Corbyn Doesn’t Understand EU Military Procurement Rules

Jeremy Corbyn is in Govan today arguing that all Royal Navy ships should be built in the UK. It is thought a £1 billion contract for three Royal Fleet Auxiliary support ships could go to a foreign shipyard. Currently the Navy builds warships in UK yards but non-combat ships can be built abroad…

Labour’s appeal sounds uncharacteristically patriotic – though it is union influence which is driving Corbyn. The GMB has been running a campaign on the issue. There’s just one issue…

Veterans for Britain and UKIP point out that Corbyn’s plans are not possible because of the EU’s Defence Directive. David Banks from Veterans for Britain explains:

“Although Mr Corbyn will cite the ‘defence exemption’ (Article 346 TEU), this does not provide a general exemption from international or EU-wide tendering for government defence contracts. The exemption is only for the most sensitive items of manufacture where an EU-wide tender would put national security interests at risk. The EU tightened these rules further in 2016. The only way to achieve what Mr Corbyn is (rightly) demanding is to leave the EU Defence Directive. The directive stifles UK options in procurement, jobs and strategic capability.”<>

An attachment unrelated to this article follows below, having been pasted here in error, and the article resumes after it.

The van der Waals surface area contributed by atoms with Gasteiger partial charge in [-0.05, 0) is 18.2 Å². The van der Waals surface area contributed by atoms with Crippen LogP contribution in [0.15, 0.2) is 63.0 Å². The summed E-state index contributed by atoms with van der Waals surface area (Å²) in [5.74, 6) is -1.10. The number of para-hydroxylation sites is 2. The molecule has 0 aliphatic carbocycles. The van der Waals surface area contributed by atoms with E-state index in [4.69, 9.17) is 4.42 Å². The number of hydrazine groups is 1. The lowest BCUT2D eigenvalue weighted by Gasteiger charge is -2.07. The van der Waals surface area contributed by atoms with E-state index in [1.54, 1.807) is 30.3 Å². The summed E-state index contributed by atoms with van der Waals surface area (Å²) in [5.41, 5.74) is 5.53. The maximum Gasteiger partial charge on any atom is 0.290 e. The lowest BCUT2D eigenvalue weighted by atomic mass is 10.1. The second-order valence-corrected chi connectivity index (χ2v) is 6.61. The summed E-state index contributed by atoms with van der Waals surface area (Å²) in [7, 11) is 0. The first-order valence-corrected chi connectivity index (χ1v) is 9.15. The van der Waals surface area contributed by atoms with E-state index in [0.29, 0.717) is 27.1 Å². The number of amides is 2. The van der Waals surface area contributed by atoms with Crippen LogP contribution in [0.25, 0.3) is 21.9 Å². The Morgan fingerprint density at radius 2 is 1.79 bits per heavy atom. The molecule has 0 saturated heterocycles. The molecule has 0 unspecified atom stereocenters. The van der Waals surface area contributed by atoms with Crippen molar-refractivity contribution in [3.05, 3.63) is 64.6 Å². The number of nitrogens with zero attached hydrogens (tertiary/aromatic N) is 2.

UKIP Defence Spokesman Mike Hookem adds:

”While I agree these RFA ships should be built in the UK; Article 346 of the Treaties demand that military procurement contracts are open to tender across the EU. While there is an exception clause, only the most sensitive items can be guarded for domestic contracts. RFA ships are none front line vessels and therefore, do not qualify as sensitive. Labour either don’t understand EU rules on military procurement contracts or are deliberately trying to mislead the public.”

Jezza all at sea on on this one…

UPDATE: Major-General Julian Thompson, commander of Royal Marines landings in the Falklands War, said:

“We would urge all parties to take a detailed look at the effect that EU policy has on UK interests in this area. We also should not remain associated with a joint EU strategy which would stop the UK making key democratic decisions about preserving essential skills, securing strategic sites, and safeguarding jobs. That is what’s currently being proposed by DExEU civil servants and negotiators via their bid to stay in the EU’s pervasive defence industrial plan, EDIDP.”




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